In the Fraunhofer design, this bipolar plate is in the form of a metallic tape that's coated on both sides with a powdered ceramic mixed with polymers and electrically conductive materials. The ceramic acts as an energy storage medium, with one side of the tape acting as the anode and the other as the cathode depending on the formulation of the coating. Fraunhofer says that this arrangement would allow for easy manufacturing and long service life.

The upshot of all this is that electric cars could carry bigger batteries that don't takes up more space or add weight, giving cars a range of 1,000 km (621 mi) in the medium term.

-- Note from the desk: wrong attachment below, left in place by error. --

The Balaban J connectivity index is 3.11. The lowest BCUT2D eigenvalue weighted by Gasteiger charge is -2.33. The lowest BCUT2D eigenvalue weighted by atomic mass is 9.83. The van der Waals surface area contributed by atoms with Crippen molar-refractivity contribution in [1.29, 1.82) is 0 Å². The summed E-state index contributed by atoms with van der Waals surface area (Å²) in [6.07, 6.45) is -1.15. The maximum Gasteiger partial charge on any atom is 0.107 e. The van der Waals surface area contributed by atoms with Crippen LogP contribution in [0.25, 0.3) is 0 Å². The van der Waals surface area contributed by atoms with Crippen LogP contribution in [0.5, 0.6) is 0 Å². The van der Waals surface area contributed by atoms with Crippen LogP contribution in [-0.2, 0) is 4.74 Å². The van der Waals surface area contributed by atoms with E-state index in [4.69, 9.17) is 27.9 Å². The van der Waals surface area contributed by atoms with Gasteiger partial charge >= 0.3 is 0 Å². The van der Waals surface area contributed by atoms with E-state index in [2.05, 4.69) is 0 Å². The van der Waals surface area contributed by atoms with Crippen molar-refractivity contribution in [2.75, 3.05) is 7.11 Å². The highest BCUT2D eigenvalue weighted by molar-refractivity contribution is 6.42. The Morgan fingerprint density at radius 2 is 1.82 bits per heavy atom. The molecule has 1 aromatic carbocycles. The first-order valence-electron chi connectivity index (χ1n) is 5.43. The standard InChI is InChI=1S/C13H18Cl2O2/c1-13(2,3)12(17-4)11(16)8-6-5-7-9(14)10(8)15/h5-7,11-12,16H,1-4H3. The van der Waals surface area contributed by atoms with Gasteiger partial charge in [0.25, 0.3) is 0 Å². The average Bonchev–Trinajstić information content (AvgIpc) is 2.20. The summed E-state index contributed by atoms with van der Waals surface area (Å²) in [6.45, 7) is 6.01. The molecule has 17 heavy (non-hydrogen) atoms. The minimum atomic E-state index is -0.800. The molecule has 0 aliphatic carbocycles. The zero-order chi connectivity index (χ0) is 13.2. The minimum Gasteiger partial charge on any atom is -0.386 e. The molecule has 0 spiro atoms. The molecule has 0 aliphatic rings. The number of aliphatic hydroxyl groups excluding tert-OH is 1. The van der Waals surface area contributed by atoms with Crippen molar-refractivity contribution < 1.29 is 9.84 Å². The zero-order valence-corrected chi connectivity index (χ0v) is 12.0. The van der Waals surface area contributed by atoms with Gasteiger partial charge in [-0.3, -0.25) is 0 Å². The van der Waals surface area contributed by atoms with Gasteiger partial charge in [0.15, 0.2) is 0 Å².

So far EMBATT has been confined to the laboratory, but the partners are working on scaling up the technology for installation in test vehicles by 2020.

Source: Fraunhofer

Have lost track of all these battery advances that never see the light of day. What works in the lab often doesn't work in the real world. Time will tell with this one I expect...
S Michael
"A new battery pack design could see electric vehicles better compete with the gasoline-powered cousins in terms of range." The key word here is "could" this is pure vaporware, pie in the sky. I guess it gives Atlas something to write about. Another key were here is Dresden.... you know Dresden Germany. Like the U.S. the oil industry, except in Germany its the importers of oil, have a strangle hold on the population via the political system. A political system, like the U.S., where lobbyist pay off politicians to keep the status quo. Until this system is broken, you won't see 1000 km or even 500km anytime soon.